Freud's Personality Theory

The three structures of personality in Freud's theory is described in this article.

Sigmund Freud (1856-1939) developed his ideas about psychoanalytic theory from work with mental patients. He was a medical doctor who specialized in neurology. He spent most of his years in Vienna, though he moved to London near the end of his career because of the Nazis' anti-Semitism.

Freud believed that personality has three structures: the id, the ego, and the superego. The id is the Freudian structure of personality that consists of instincts, which are an individual's reservoir of psychic energy. In Freud's view, the id is totally unconscious; it has no contact with reality. As children experience the demands and constraints of reality, a new structure of personality emerges- the ego, the Freudian structure of personality that deals with the demands of reality. The ego is called the executive branch of personality because it uses reasoning to make decisions. The id and the ego have no morality. They do not take into account whether something is right or wrong. The superego is the Freudian structure of personality that is the moral branch of personality. The superego takes into account whether something is right or wrong. Think of the superego as what we often refer to as our "conscience." You probably are beginning to sense that both the id and the superego make life rough for the ego. Your ego might say, "I will have sex only occasionally and be sure to take the proper precautions because I don't want the intrusion of a child in the development of my career." However, your id is saying, "I want to be satisfied; sex is pleasurable." Your superego is at work, too: "I feel guilty about having sex before I'm married."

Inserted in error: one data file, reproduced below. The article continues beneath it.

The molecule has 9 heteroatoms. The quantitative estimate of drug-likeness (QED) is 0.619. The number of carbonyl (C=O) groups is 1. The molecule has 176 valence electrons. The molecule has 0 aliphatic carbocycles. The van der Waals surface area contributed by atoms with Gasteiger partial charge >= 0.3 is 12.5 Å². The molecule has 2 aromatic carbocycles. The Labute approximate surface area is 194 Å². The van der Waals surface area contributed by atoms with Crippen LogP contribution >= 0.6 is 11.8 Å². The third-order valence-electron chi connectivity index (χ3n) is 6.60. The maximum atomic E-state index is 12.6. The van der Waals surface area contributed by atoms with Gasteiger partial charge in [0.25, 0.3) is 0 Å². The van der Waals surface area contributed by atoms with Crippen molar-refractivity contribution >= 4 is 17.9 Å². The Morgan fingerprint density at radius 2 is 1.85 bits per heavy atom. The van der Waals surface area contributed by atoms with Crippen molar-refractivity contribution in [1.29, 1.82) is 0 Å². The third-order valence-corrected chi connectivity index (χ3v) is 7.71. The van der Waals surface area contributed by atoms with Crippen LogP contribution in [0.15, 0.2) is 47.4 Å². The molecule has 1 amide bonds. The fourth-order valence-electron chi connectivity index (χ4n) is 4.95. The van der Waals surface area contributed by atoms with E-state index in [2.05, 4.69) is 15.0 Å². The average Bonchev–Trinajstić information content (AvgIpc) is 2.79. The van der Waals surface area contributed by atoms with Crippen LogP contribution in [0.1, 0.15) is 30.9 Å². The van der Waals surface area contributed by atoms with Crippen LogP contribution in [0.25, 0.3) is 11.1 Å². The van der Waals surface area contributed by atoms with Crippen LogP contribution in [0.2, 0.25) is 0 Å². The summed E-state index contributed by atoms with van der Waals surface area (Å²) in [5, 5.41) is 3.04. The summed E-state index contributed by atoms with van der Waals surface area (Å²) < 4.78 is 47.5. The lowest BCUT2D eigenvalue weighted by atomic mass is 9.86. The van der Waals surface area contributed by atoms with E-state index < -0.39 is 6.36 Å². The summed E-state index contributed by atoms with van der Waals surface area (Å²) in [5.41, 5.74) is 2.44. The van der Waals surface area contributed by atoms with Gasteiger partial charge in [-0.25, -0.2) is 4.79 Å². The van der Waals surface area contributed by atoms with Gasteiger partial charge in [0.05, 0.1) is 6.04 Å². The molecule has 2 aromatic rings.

Remember that Freud considered personality to be like an iceberg; most of personality exists below our level of awareness, just as the massive part of an iceberg is beneath the surface of the water. Freud believed that most of the important personality processes occur below the level of conscious awareness. In examining people's conscious thoughts about their behaviors, we can see some reflections of the ego and the superego. Whereas the ego and superego are partly conscious and partly unconscious, the primitive id is the unconscious, the totally submerged part of the iceberg.



How does the ego resolve the conflict among its demands for reality, the wishes of the id, and constraints of the superego? Through defense mechanisms, the psychoanalytic term for unconscious methods the ego uses to distort reality, thereby protecting it from anxiety. In Freud's view, the conflicting demands of the personality structures produce anxiety. For example, when the ego blocks the pleasurable pursuits of the id, inner anxiety is felt. This diffuse, distressed state develops when the ego senses that the id is going to cause harm to the individual. The anxiety alerts the ego to resolve the conflict by means of defense mechanisms.

Repression is the most powerful and pervasive defense mechanism, according to Freud; it works to push unacceptable id impulses out of awareness and back into the unconscious mind. Repression is the foundation from which all other defense mechanisms work; the goal of every defense mechanism is to repress, or push threatening impulses out of awareness. Freud said that our early childhood experiences, many of which he believed are sexually laden, are too threatening and stressful for us to deal with consciously. We reduce the anxiety of this conflict through the defense mechanism of repression.

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